Though he doesn’t mention any Slurpee-sipping Republicans by name, his rhetoric suggests an image of Senate and House Minority Leaders Mitch McConnell and John Boehner, dressed casually (perhaps in shorts and sneakers) with a couple of Big Gulp cups in their hands, sipping on 7-Eleven’s sweet and glacial libation… Mr. Obama clearly thinks Republicans are elitist, but the line wouldn’t be as funny if he said they were sipping Chardonnay or a Mint Julep.

For all his faults as a politician, Obama and his team are no slouches when crafting imagery.  So as dead-on as Knoller is about the evolution of the talking point, that explanation of it as an accusation of elitism is a little too simplistic.  The line wouldn’t just be less funny if Obama subbed in Chardonnay, it would be less effective at delivering the message he wants to get across.  There’s actually a much more impressive slur at work here.

Think about 7-Eleven, and think beyond the racial stereotypes that a certain Vice President may harbor.  Besides the Slurpees in question, 7-Eleven delicacies include assorted snacks of dubious nutritional value, week-old taquitos, and something that looks like the result of a drunken one-night-stand between a hot dog and a hamburger.  (“Hot dog?  Yeah, it’s Hamburger.  We need to talk…)  It isn’t exactly a bastion of elitism.

And the driving-the-car-into-the-ditch metaphor so often used to illustrate the Republican stewardship of the economy doesn’t paint the Republicans as elitist.  In fact, it paints them as incompetent – a much better message for President so easily painted as aloof who is talking to a base who gave him their votes in part as a protest of the perceived simplicity of his predecessor.

That insult layered into the President’s pop culture reference like so much cheese on a plastic tray full of stale nachos?  He isn’t calling Republicans elitist.

He’s calling them white trash.


The I’s have it

The Democrats may be knocking Republicans for being a party without new ideas, but the DNC’s strategy for exciting its base seems to be about a cult of personality.  A message to activists over President Obama’s signature makes that very clear:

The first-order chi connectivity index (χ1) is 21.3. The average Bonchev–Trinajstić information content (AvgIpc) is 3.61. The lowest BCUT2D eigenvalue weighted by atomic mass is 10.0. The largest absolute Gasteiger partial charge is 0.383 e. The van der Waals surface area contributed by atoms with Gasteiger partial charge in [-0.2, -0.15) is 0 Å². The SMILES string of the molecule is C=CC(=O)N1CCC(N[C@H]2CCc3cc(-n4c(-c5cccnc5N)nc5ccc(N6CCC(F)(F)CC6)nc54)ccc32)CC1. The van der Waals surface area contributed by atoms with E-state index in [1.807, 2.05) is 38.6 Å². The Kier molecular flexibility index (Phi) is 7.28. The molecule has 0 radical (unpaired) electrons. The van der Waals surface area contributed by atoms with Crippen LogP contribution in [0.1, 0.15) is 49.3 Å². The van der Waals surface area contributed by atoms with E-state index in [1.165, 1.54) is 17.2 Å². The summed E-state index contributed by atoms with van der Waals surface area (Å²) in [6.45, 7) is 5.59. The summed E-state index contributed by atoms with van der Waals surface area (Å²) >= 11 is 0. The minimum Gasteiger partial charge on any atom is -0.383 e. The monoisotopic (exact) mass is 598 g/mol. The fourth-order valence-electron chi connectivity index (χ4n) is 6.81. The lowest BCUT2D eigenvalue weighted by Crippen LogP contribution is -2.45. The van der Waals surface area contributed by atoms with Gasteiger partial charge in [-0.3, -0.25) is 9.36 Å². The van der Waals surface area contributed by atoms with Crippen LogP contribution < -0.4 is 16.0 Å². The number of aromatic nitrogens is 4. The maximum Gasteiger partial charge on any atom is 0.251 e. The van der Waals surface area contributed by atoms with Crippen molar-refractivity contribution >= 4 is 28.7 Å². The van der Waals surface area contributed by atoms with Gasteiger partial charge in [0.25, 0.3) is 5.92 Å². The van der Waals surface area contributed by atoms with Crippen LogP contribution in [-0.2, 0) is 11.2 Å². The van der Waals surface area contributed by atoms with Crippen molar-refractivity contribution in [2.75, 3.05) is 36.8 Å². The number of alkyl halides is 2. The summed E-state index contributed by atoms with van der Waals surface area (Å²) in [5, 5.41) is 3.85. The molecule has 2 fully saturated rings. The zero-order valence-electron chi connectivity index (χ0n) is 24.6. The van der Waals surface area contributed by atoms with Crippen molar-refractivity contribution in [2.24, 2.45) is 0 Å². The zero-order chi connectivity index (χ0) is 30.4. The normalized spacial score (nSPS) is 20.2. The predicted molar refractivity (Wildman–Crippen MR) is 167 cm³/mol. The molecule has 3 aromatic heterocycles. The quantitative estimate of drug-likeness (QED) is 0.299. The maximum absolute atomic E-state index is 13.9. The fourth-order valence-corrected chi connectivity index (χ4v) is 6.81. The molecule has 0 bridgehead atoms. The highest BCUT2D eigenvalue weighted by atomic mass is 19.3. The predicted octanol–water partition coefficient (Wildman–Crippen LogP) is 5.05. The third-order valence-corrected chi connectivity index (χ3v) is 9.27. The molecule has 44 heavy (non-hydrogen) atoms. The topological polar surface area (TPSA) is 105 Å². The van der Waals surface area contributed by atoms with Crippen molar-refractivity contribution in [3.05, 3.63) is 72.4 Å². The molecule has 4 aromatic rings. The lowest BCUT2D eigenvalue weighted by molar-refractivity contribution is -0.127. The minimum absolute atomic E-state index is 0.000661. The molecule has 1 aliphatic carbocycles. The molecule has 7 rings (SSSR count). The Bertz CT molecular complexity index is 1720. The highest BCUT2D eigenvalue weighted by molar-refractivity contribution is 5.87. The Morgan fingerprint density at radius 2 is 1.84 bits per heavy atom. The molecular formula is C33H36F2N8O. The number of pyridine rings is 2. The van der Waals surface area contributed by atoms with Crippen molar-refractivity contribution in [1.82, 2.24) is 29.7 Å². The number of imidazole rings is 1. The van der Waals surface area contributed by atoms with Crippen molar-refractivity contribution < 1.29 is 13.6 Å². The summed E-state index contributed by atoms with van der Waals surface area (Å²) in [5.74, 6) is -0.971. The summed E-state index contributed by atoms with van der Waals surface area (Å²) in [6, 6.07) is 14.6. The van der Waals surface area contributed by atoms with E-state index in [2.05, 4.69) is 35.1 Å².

I come into this election with clear eyes.

I am proud of all we have achieved together, but I am mindful of all that remains to be done.

I know some out there are frustrated by the pace of our progress. I want you to know I’m frustrated, too.

But with so much riding on the outcome of this election, I need everyone to get in this game.

If you’re scoring at home, that’s six I’s in the first five sentences.  And for a base that, much like George W. Bush’s in 2004, might be frustrated by the administration’s inability to deliver the ideologically pure achievements many had envisioned in the days after the 2008 election.

There’s no public option.  Democrats themselves are divided on the Bush tax cuts, so a tax hike on the wealthy job creators is unlikely.  There is no card check procedure to make it easier to organize unions.  The financial reform bill lost a lot of teeth from where it started, and massive sums of money have been spent on corporate welfare.  So what’s left to excite a liberal base that has to be excited if the Democrats are to maintain full control of Congress?

The answer is apparently a couple of pages from W’s playbook:  1) Make the election about resolve rather than results (recall Bush’s 2004 message, “You may not always agree with me, but you know where I stand”?) and 2) Remind your ardent supporters that the other side is much, much worse.  In 2004 it inspired enough activists to pull a vulnerable incumbent President over the finish line against a poor opposition candidate, so it will likely resonate in some places.  Since the hardcore activist in California is different from the hardcore activist in North Carolina or Virginia, it may not help universally, but at this point Democratic strategy is more about stopping losses than making gains.

The real question, though, is whether the 13 million activists on the Organizing for America list that received this email are still excited enough to volunteer their time for Barack Obama again.